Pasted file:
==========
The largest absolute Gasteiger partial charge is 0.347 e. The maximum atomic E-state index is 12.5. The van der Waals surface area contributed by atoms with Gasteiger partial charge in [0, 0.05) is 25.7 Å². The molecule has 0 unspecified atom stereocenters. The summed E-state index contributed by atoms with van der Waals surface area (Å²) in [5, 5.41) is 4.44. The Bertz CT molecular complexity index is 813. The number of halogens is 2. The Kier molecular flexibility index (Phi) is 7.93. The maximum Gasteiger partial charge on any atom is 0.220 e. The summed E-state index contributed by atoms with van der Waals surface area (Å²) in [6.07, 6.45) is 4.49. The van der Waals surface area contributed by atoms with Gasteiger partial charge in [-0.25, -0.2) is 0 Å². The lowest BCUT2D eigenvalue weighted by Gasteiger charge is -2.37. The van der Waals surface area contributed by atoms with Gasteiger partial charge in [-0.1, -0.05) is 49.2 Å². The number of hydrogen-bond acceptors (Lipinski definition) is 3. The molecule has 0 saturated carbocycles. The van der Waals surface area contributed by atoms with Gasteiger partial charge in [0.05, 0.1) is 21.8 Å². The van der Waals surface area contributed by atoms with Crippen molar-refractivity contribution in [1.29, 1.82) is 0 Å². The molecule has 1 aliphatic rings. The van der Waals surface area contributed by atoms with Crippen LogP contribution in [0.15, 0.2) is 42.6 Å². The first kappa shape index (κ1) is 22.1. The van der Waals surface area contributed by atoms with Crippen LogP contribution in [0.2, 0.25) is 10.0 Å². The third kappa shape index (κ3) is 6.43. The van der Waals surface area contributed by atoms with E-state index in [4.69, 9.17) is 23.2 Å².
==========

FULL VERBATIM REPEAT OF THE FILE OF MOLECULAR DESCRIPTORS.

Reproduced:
The largest absolute Gasteiger partial charge is 0.347 e. The maximum atomic E-state index is 12.5. The van der Waals surface area contributed by atoms with Gasteiger partial charge in [0, 0.05) is 25.7 Å². The molecule has 0 unspecified atom stereocenters. The summed E-state index contributed by atoms with van der Waals surface area (Å²) in [5, 5.41) is 4.44. The Bertz CT molecular complexity index is 813. The number of halogens is 2. The Kier molecular flexibility index (Phi) is 7.93. The maximum Gasteiger partial charge on any atom is 0.220 e. The summed E-state index contributed by atoms with van der Waals surface area (Å²) in [6.07, 6.45) is 4.49. The van der Waals surface area contributed by atoms with Gasteiger partial charge in [-0.25, -0.2) is 0 Å². The lowest BCUT2D eigenvalue weighted by Gasteiger charge is -2.37. The van der Waals surface area contributed by atoms with Gasteiger partial charge in [-0.1, -0.05) is 49.2 Å². The number of hydrogen-bond acceptors (Lipinski definition) is 3. The molecule has 0 saturated carbocycles. The van der Waals surface area contributed by atoms with Gasteiger partial charge in [0.05, 0.1) is 21.8 Å². The van der Waals surface area contributed by atoms with Crippen molar-refractivity contribution in [1.29, 1.82) is 0 Å². The molecule has 1 aliphatic rings. The van der Waals surface area contributed by atoms with Crippen LogP contribution in [0.15, 0.2) is 42.6 Å². The first kappa shape index (κ1) is 22.1. The van der Waals surface area contributed by atoms with Crippen LogP contribution in [0.2, 0.25) is 10.0 Å². The third kappa shape index (κ3) is 6.43. The van der Waals surface area contributed by atoms with E-state index in [4.69, 9.17) is 23.2 Å².